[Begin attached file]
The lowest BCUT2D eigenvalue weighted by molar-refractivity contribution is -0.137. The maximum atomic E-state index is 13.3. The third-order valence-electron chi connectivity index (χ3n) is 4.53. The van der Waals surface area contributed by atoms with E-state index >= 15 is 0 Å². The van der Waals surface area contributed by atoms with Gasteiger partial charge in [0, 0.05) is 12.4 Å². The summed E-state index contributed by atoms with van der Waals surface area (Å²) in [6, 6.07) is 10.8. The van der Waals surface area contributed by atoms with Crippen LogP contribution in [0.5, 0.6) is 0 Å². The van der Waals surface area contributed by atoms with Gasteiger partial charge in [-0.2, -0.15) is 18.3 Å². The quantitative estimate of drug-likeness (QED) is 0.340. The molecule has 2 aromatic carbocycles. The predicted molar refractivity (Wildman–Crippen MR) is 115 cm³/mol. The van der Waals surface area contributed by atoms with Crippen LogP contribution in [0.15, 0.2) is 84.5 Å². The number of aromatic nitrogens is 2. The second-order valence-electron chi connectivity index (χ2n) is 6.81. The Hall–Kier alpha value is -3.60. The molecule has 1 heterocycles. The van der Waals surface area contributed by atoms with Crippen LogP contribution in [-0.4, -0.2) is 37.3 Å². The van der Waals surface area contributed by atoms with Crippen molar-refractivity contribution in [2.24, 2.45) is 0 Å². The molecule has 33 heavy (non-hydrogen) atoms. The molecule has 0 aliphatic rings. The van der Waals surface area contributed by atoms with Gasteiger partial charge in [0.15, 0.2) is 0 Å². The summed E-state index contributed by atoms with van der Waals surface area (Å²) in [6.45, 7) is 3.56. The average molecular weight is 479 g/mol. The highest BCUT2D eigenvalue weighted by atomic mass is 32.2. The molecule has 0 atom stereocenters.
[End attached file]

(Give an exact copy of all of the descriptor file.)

The lowest BCUT2D eigenvalue weighted by molar-refractivity contribution is -0.137. The maximum atomic E-state index is 13.3. The third-order valence-electron chi connectivity index (χ3n) is 4.53. The van der Waals surface area contributed by atoms with E-state index >= 15 is 0 Å². The van der Waals surface area contributed by atoms with Gasteiger partial charge in [0, 0.05) is 12.4 Å². The summed E-state index contributed by atoms with van der Waals surface area (Å²) in [6, 6.07) is 10.8. The van der Waals surface area contributed by atoms with Crippen LogP contribution in [0.5, 0.6) is 0 Å². The van der Waals surface area contributed by atoms with Gasteiger partial charge in [-0.2, -0.15) is 18.3 Å². The quantitative estimate of drug-likeness (QED) is 0.340. The molecule has 2 aromatic carbocycles. The predicted molar refractivity (Wildman–Crippen MR) is 115 cm³/mol. The van der Waals surface area contributed by atoms with Crippen LogP contribution in [0.15, 0.2) is 84.5 Å². The number of aromatic nitrogens is 2. The second-order valence-electron chi connectivity index (χ2n) is 6.81. The Hall–Kier alpha value is -3.60. The molecule has 1 heterocycles. The van der Waals surface area contributed by atoms with Crippen LogP contribution in [-0.4, -0.2) is 37.3 Å². The van der Waals surface area contributed by atoms with Crippen molar-refractivity contribution in [2.24, 2.45) is 0 Å². The molecule has 33 heavy (non-hydrogen) atoms. The molecule has 0 aliphatic rings. The van der Waals surface area contributed by atoms with Gasteiger partial charge in [0.15, 0.2) is 0 Å². The summed E-state index contributed by atoms with van der Waals surface area (Å²) in [6.45, 7) is 3.56. The average molecular weight is 479 g/mol. The highest BCUT2D eigenvalue weighted by atomic mass is 32.2. The molecule has 0 atom stereocenters.